Harold Wilson’s Governments 1964 -66
· ‘swinging sixties’
· This is true for many, mostly the affluent middle class and young, those in the South or parts of northern cities, but for many, the 1960s were a time of worsening economic issues and even more lost confidence.
· Although Wilson managed to get himself linked to all the new movements, it should be understood that of all the new enterprises coming out of Britain, hardly any were started by government initiatives
· The rest were down to individual brilliance and hard work.
The 1964 election; Why did Labour win?
· Alec Douglas - Home was not a distinguished parliamentarian and he continuously came off worse in debates and Prime Ministers Questions with the Labour leader Harold Wilson
· Wilson began to pull away in the opinion polls, a lead confirmed by the 1964 election. Labour won 317 seats (44.1% of the vote) to 309 for the Conservatives (43.6%). The Liberals won 9 seats, giving Labour a tiny majority of only 4.
There are a number of reasons for the Labour victory:
- Labour appeared younger, more vigorous and more in touch with the changes taking place in British society. In contrast the Conservatives seemed old and stuffy and out of touch with British people.
- Wilson tapped into the current mood by talking of the need to tap into the ‘white heat of the technical revolution’. Thus labour was able to present itself as the party of progress.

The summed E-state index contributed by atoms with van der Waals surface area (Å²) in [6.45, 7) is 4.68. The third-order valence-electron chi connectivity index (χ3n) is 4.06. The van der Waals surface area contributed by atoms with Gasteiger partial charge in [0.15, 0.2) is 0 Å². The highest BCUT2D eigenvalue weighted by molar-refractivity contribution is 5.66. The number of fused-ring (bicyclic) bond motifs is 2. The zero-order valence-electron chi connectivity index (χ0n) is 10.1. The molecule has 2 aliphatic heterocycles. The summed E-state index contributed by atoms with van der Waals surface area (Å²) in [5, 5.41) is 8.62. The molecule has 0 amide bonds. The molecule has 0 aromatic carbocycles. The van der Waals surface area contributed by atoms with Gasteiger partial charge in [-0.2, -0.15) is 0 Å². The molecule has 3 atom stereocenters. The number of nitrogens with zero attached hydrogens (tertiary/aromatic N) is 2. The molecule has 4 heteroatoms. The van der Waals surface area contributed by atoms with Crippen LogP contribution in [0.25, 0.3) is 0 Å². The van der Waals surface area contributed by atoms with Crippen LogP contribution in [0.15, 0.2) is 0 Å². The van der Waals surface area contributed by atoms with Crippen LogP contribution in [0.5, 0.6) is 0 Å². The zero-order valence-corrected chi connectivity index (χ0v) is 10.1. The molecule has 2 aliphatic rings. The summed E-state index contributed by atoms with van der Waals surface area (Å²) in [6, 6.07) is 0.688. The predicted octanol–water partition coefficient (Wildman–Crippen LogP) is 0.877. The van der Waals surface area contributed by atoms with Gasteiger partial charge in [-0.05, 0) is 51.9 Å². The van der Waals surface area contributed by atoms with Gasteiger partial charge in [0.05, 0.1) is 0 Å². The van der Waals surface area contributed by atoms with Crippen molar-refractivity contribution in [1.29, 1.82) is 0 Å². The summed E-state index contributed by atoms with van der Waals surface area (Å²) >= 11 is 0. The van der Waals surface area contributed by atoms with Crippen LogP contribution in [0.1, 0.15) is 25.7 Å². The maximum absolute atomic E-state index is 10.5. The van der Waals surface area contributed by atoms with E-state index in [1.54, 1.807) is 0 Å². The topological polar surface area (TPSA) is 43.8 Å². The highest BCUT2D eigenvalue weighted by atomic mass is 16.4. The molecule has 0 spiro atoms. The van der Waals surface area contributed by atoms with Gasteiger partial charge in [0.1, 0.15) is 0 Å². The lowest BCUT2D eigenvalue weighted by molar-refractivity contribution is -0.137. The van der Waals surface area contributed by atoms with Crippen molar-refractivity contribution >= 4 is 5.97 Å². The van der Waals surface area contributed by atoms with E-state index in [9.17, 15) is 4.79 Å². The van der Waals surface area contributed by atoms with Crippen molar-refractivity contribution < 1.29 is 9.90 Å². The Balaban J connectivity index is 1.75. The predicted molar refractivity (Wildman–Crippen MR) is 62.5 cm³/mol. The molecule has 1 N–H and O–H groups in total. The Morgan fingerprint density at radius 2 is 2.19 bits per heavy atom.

- The Conservatives, and the public, were tired after 13 years of rule.
- The scandals of the early 1960s had undermined the Conservative’s authority and integrity.
- The selection of Alec Douglas – Home damaged the Conservative’s attempts to portray themselves as modern.
- Unemployment reached over 800 000 in 1963, undermining Macmillan’s claim that Britons had ‘Never had it so good’.
- The failure to join the EEC showed how isolated Britain was.
- The Conservatives took the brunt of the new satirists ire.
- Wilson ran a much better campaign.
· Many of the reasons for the victory are more to do with Conservative problems rather than Labour being impressive.
· Harold Wilson was from a lower middle class family.-fantastic student at Oxford, gaining some of the highest marks ever awarded.
· He had common tastes in food, drink and culture and easily came across as ‘a man of the people’
· All agreed that he was a very nice man and he was polite to all, from his drivers to the Queen, with whom he got on famously
· He was a pragmatic politician, not bound by theory, ideology or principles, but this sometimes made him appear to be rather an opportunist.
The Problems facing the new Government.
· Britain was changing from an industry dominated by heavy industry to one which finance and services were expanding (industrial to post industrial industries.)